Current Research Activities

The Changing Landscape

Chemical safety sciences have reached a tipping point. The 2007 NAS report, Toxicity Testing in the 21st Century, sees a future in which toxicity testing will be conducted in human cells or cell lines by evaluating perturbations of cellular responses in a suite of toxicity pathway assays using high-throughput robotic-assisted methodologies. Dose response modeling requires computational systems models of the circuitry underlying the toxicity pathways. In vitro to in vivo extrapolations rely on pharmacokinetic models to relate the concentrations at which effects are seen in the in vitro assays to anticipated human exposures. These new approaches will use fewer animals, improve knowledge of modes of action, enhance human relevance, provide higher chemical throughput than is possible with current toxicity testing strategies focused on high dose studies in live animals, and significantly improve product stewardship and responsible care efforts.

Research Strategy

The Hamner Institute for Chemical Safety Sciences is committed to conducting key mechanistic and computational research to accelerate implementation of the new NAS report. The report provides the opportunity for an important paradigm shift in toxicity testing and chemical safety sciences. However, dose response and in vitro to in vivo extrapolation tools need to be developed alongside the in vitro toxicity pathway tests to ensure the wise use of these data in the risk assessment process. Multi-faceted research approaches will be pursued at The Hamner using prototype compounds to illustrate how risk assessments can be improved by application of these alternative in vitro methods.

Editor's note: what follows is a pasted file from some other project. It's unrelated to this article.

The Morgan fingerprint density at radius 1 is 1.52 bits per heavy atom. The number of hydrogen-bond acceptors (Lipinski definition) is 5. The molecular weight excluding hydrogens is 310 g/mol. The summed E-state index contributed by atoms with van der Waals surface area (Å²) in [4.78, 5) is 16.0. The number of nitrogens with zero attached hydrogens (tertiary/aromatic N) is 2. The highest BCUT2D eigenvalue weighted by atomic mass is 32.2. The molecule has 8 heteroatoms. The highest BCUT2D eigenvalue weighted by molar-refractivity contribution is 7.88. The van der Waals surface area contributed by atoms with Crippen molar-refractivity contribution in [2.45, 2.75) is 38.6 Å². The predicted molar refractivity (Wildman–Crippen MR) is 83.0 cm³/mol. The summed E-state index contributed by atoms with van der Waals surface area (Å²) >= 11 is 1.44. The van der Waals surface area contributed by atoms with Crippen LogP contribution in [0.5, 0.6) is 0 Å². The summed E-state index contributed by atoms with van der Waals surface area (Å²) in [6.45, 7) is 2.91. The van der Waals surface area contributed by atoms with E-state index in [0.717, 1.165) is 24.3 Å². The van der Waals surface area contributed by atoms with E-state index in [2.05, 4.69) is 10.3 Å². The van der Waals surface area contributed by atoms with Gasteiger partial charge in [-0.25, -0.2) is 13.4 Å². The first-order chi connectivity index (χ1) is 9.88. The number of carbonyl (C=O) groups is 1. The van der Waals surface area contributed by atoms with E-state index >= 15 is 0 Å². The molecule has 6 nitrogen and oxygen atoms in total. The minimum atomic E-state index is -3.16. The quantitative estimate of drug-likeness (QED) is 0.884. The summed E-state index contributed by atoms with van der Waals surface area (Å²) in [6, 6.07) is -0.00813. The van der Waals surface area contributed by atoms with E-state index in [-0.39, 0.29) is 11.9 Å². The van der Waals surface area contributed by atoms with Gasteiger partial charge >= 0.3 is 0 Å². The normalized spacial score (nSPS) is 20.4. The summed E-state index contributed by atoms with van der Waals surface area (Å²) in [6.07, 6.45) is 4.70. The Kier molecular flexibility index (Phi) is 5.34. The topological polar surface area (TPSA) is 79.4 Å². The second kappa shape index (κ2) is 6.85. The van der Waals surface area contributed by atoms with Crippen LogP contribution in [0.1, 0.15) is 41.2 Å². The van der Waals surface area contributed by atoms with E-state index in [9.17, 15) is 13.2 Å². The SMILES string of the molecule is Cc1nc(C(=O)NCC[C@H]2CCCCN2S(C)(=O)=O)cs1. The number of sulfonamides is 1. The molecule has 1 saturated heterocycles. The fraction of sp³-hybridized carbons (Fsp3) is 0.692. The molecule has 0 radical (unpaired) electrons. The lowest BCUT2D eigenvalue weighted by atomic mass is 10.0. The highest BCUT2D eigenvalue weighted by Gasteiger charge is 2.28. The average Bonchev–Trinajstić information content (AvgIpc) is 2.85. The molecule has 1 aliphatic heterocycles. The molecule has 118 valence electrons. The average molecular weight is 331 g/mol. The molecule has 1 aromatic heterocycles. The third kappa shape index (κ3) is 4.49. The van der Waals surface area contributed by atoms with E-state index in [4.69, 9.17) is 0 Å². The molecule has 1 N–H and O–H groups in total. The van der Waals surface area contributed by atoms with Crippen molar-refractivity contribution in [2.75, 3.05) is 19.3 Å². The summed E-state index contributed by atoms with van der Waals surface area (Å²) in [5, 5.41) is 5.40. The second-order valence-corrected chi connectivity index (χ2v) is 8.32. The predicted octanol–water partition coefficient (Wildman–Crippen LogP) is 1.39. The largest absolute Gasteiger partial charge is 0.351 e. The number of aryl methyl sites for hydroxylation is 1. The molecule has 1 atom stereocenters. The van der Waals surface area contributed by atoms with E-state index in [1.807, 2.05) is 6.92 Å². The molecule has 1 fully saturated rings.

Human Toxicology Project Consortium

This coalition was created to facilitate the global shift to a cell response pathway paradigm for chemical safety assessments, which holds great promise for more rapid predictions of human outcomes while superceding traditional animal testing for environmental agents and pharmaceuticals.

Click here to view the full flyer on the Human Toxicology Project Consortium